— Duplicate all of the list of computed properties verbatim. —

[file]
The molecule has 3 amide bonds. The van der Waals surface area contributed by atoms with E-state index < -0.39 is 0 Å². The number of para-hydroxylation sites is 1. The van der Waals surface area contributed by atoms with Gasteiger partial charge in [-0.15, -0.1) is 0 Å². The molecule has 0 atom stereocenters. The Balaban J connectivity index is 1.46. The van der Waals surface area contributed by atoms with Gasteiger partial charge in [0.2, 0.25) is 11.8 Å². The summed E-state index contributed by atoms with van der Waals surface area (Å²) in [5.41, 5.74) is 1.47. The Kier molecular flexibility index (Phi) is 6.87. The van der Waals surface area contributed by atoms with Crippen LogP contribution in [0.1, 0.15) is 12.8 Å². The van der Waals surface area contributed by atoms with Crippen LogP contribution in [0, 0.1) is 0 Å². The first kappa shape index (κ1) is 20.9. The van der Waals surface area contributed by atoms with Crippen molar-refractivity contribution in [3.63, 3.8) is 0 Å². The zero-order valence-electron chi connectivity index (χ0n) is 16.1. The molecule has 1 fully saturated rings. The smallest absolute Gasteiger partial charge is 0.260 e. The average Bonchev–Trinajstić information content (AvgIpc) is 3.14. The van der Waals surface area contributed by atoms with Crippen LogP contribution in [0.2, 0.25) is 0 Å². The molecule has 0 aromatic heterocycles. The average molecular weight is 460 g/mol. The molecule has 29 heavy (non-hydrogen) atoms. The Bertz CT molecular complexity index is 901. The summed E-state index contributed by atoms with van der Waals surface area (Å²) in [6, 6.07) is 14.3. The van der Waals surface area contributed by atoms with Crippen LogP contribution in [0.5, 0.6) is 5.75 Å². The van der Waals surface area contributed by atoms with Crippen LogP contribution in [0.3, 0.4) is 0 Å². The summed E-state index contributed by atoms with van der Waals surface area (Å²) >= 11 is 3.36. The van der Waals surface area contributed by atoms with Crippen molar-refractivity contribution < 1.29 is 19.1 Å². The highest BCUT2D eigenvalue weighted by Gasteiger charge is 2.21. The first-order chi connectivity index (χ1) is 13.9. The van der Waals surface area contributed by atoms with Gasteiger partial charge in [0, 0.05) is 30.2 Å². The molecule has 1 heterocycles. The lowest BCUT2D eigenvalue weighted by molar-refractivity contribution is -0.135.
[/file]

The molecule has 3 amide bonds. The van der Waals surface area contributed by atoms with E-state index < -0.39 is 0 Å². The number of para-hydroxylation sites is 1. The van der Waals surface area contributed by atoms with Gasteiger partial charge in [-0.15, -0.1) is 0 Å². The molecule has 0 atom stereocenters. The Balaban J connectivity index is 1.46. The van der Waals surface area contributed by atoms with Gasteiger partial charge in [0.2, 0.25) is 11.8 Å². The summed E-state index contributed by atoms with van der Waals surface area (Å²) in [5.41, 5.74) is 1.47. The Kier molecular flexibility index (Phi) is 6.87. The van der Waals surface area contributed by atoms with Crippen LogP contribution in [0.1, 0.15) is 12.8 Å². The van der Waals surface area contributed by atoms with Crippen LogP contribution in [0, 0.1) is 0 Å². The first kappa shape index (κ1) is 20.9. The van der Waals surface area contributed by atoms with Crippen molar-refractivity contribution in [3.63, 3.8) is 0 Å². The zero-order valence-electron chi connectivity index (χ0n) is 16.1. The molecule has 1 fully saturated rings. The smallest absolute Gasteiger partial charge is 0.260 e. The average Bonchev–Trinajstić information content (AvgIpc) is 3.14. The van der Waals surface area contributed by atoms with Crippen LogP contribution in [0.2, 0.25) is 0 Å². The molecule has 0 aromatic heterocycles. The average molecular weight is 460 g/mol. The molecule has 29 heavy (non-hydrogen) atoms. The Bertz CT molecular complexity index is 901. The summed E-state index contributed by atoms with van der Waals surface area (Å²) in [6, 6.07) is 14.3. The van der Waals surface area contributed by atoms with Crippen LogP contribution in [0.5, 0.6) is 5.75 Å². The van der Waals surface area contributed by atoms with Crippen LogP contribution in [0.3, 0.4) is 0 Å². The summed E-state index contributed by atoms with van der Waals surface area (Å²) >= 11 is 3.36. The van der Waals surface area contributed by atoms with Crippen molar-refractivity contribution < 1.29 is 19.1 Å². The highest BCUT2D eigenvalue weighted by Gasteiger charge is 2.21. The first-order chi connectivity index (χ1) is 13.9. The van der Waals surface area contributed by atoms with Gasteiger partial charge in [0, 0.05) is 30.2 Å². The molecule has 1 heterocycles. The lowest BCUT2D eigenvalue weighted by molar-refractivity contribution is -0.135.